You’ve made the decision to incorporate telemarketing into your non-profit’s marketing plan. The projections look great. The scripts are done, the list is prepared, data entry has been tested, and the firm you’ve hired is ready to start calling. The money should start rolling in right away, right?
Not so fast. The truth is, the phone call is just the first step in a successful telemarketing campaign. A specific, committed, timely, and multi-faceted reminder effort is necessary to maximize the fulfillment of those hard-earned dollars. Why?
Unless you’re conducting a campaign in which the only accepted forms of payment are immediate (credit card, EFT), the majority of donors who say “yes” over the phone probably will not provide their payment information during the call. Donors refuse to pay over the phone for a variety of reasons, often because they are skeptical since they didn’t initiate the call or because they are busy and don’t want to complete the transaction at that time.
What can you expect? It depends on a number of factors, including the campaign, your market, and the quality of the phone call and message. For example, a typical lapsed donor campaign might fetch somewhere between 30% and 40% of the initial “yes” pledges via credit card or EFT over the phone. That means the remaining 60-70% of the donors who pledged have indicated they will pay on their own. That’s when the work really starts.
In reality, 100% of the donors who said “Yes” over the phone will not fulfill that pledge. Some forget or simply change their mind. So, what’s considered a “good” fulfillment percentage on most telemarketing campaigns? Generally, successful campaigns will yield a fulfillment rate somewhere between 70-80%. But it takes work and a series of reminders.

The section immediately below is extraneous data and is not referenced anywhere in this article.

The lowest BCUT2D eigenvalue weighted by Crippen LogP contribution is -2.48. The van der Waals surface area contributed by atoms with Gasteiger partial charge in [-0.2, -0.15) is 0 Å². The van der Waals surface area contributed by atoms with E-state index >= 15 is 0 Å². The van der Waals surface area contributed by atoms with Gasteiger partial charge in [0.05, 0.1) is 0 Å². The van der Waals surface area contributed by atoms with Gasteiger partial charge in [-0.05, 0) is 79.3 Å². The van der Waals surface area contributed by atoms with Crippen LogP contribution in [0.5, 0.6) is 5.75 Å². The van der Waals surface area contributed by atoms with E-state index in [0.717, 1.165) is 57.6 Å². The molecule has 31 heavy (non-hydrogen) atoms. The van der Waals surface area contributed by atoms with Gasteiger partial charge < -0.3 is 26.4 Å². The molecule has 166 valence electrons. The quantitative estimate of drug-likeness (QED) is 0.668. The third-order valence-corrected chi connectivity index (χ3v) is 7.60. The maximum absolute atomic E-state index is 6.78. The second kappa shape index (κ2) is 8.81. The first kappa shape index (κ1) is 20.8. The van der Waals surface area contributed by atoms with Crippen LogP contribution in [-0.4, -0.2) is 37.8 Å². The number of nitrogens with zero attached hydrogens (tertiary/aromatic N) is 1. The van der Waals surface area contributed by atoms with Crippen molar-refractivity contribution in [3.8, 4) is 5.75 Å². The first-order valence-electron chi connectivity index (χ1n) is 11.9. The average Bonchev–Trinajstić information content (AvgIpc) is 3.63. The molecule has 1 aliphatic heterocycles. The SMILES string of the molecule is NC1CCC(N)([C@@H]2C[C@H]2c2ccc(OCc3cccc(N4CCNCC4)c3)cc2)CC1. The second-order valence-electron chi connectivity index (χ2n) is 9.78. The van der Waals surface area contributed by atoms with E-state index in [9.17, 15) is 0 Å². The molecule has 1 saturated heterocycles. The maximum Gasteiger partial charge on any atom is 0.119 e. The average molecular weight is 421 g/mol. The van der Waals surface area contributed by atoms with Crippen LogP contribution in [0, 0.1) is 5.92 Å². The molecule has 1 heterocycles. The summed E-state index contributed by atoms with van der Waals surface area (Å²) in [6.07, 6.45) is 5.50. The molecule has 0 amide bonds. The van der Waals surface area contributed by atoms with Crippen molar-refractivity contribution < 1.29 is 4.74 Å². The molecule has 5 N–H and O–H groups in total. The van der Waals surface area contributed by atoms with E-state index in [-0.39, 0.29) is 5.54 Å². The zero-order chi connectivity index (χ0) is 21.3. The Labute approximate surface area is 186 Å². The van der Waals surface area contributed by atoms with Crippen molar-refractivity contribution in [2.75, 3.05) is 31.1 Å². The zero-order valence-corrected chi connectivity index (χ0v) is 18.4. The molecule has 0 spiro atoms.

Firm Commitment from donor (Phone Call- urgency, commitment)
The first step to maximize fulfillment always starts with the quality of the call to the donor. Otherwise everything else is meaningless. Reported pledges should reflect a firm commitment made by the donor. It’s up to the Agent and firm you’ve hired to ensure best-practice techniques are used to shore-up that commitment. That includes confirming the dollar amount of any pledge, asking the donor to use a credit card (and asking again with a reason if they say “no” at first), and securing a committed day of return of payment for anyone that indicates they will pay later- all of which increase the sense of urgency with the donor so they are more likely to fulfill their pledge.
Ask your vendor to send you some of the calls they are making on your behalf. Do donors sound convinced and committed when they say yes? What techniques are the Agents using to secure a high credit card rate, but also ensure strong commitments from those that don’t pay over the phone? In addition to low fulfillment, you don’t want to run into a situation where donors are receiving confirmations for commitments they didn’t really make. One sure way to upset a donor is to say “Thank You. Please pay now,” when they didn’t really make a pledge.
Once the phone call is complete, the reminder process should begin immediately. As the old saying goes, strike while the iron is hot. You need to remind the donor of the phone call and their commitment quickly. If the reminder cannot be sent immediately, it should be within a maximum 24 hours of the call. Make sure the process is in place before calling begins. If you are not doing the reminders yourself, hire a telemarketing firm that will do it for you. Otherwise it’s out of site, out of mind. Those reminders should made via various methods. In today’s fast-paced, high-tech world, you’ll need to cut through the noise to grab your donor’s attention and get them to pay.